On December 22 in 2010, president Barack Obama signed a repeal of the US law “Don’t Ask, Don’t Tell”. The law had been in affect since 1993 and basically forced homosexuals in the army to… shut up and be happy. When the law was abolished, it meant that gay people could join and stay in the army without hiding anything.
When the “Don’t Ask, Don’t Tell”-act was first enforced it was actually a step forward, even though it was a compromise. Prior to 1993, gay men and women were completely ruled out from the army and would immediately be refused at the sign-ins. With the law, it meant that they were allowed in, as long as their sexuality remained unknown. You couldn’t tell, and your superiors weren’t allowed to ask. However, as many as 13 650 were thrown out of the army under the act because they broke the silence agreement and were open about their preferences.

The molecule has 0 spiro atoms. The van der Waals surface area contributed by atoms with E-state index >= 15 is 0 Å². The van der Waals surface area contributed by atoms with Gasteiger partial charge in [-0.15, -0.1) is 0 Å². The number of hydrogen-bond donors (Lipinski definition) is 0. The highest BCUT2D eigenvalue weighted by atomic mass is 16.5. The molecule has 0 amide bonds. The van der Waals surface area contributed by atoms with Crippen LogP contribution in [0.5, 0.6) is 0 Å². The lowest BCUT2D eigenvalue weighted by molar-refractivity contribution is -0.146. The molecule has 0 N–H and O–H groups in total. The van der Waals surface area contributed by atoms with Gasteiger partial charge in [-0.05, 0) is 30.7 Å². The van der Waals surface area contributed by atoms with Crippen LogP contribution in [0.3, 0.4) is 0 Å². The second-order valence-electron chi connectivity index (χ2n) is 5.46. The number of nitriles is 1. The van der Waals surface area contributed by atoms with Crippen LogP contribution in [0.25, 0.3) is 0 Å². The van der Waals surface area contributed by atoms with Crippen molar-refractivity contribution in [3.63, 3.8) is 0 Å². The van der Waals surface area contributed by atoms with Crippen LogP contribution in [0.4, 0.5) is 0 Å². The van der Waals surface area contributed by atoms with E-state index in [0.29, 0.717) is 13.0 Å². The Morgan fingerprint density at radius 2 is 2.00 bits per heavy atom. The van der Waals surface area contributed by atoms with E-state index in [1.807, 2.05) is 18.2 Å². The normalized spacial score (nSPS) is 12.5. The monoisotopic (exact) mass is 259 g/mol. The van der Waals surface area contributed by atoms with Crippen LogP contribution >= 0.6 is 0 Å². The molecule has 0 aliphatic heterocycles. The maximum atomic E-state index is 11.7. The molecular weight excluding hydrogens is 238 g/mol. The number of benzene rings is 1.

The change that Obama made in 2010 meant that homosexuals no longer had to hide like that – anyone could join! However, the US army still has some way to go: it doesn’t recognize gay marriages and gay married couples don’t have the same rights as heterosexual couples. For example, two gay soliders who are married may be deployed to different parts of the world, separating them from one another. This is not true for straight couples.